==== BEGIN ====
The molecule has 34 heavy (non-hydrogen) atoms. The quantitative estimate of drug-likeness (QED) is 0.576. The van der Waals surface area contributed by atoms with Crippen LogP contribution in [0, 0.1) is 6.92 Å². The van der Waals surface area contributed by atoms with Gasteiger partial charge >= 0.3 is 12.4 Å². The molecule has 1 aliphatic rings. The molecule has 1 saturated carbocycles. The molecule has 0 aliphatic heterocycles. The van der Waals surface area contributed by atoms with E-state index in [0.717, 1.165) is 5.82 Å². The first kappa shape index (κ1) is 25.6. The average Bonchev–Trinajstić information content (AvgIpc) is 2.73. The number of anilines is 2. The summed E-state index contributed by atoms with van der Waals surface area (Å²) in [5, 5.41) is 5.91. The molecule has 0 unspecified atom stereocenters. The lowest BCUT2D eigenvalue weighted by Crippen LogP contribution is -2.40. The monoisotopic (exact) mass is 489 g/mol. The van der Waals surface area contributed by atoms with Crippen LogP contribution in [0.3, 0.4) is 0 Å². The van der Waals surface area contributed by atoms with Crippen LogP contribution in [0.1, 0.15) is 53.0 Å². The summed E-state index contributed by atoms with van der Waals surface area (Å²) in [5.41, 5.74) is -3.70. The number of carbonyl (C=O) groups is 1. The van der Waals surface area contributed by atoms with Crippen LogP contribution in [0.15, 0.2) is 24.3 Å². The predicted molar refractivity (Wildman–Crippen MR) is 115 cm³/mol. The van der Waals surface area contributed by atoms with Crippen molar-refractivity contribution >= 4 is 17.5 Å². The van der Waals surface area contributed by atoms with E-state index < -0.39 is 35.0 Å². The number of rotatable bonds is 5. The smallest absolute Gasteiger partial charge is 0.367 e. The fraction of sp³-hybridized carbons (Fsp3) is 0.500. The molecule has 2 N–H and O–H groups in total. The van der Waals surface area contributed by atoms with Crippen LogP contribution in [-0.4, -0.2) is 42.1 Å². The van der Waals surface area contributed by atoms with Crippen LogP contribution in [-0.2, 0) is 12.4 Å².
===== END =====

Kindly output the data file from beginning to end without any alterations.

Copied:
The molecule has 34 heavy (non-hydrogen) atoms. The quantitative estimate of drug-likeness (QED) is 0.576. The van der Waals surface area contributed by atoms with Crippen LogP contribution in [0, 0.1) is 6.92 Å². The van der Waals surface area contributed by atoms with Gasteiger partial charge >= 0.3 is 12.4 Å². The molecule has 1 aliphatic rings. The molecule has 1 saturated carbocycles. The molecule has 0 aliphatic heterocycles. The van der Waals surface area contributed by atoms with E-state index in [0.717, 1.165) is 5.82 Å². The first kappa shape index (κ1) is 25.6. The average Bonchev–Trinajstić information content (AvgIpc) is 2.73. The number of anilines is 2. The summed E-state index contributed by atoms with van der Waals surface area (Å²) in [5, 5.41) is 5.91. The molecule has 0 unspecified atom stereocenters. The lowest BCUT2D eigenvalue weighted by Crippen LogP contribution is -2.40. The monoisotopic (exact) mass is 489 g/mol. The van der Waals surface area contributed by atoms with Crippen LogP contribution in [0.3, 0.4) is 0 Å². The van der Waals surface area contributed by atoms with Crippen LogP contribution in [0.1, 0.15) is 53.0 Å². The summed E-state index contributed by atoms with van der Waals surface area (Å²) in [5.41, 5.74) is -3.70. The number of carbonyl (C=O) groups is 1. The van der Waals surface area contributed by atoms with Crippen LogP contribution in [0.15, 0.2) is 24.3 Å². The predicted molar refractivity (Wildman–Crippen MR) is 115 cm³/mol. The van der Waals surface area contributed by atoms with Crippen molar-refractivity contribution >= 4 is 17.5 Å². The van der Waals surface area contributed by atoms with E-state index < -0.39 is 35.0 Å². The number of rotatable bonds is 5. The smallest absolute Gasteiger partial charge is 0.367 e. The fraction of sp³-hybridized carbons (Fsp3) is 0.500. The molecule has 2 N–H and O–H groups in total. The van der Waals surface area contributed by atoms with Crippen LogP contribution in [-0.4, -0.2) is 42.1 Å². The van der Waals surface area contributed by atoms with Crippen LogP contribution in [-0.2, 0) is 12.4 Å².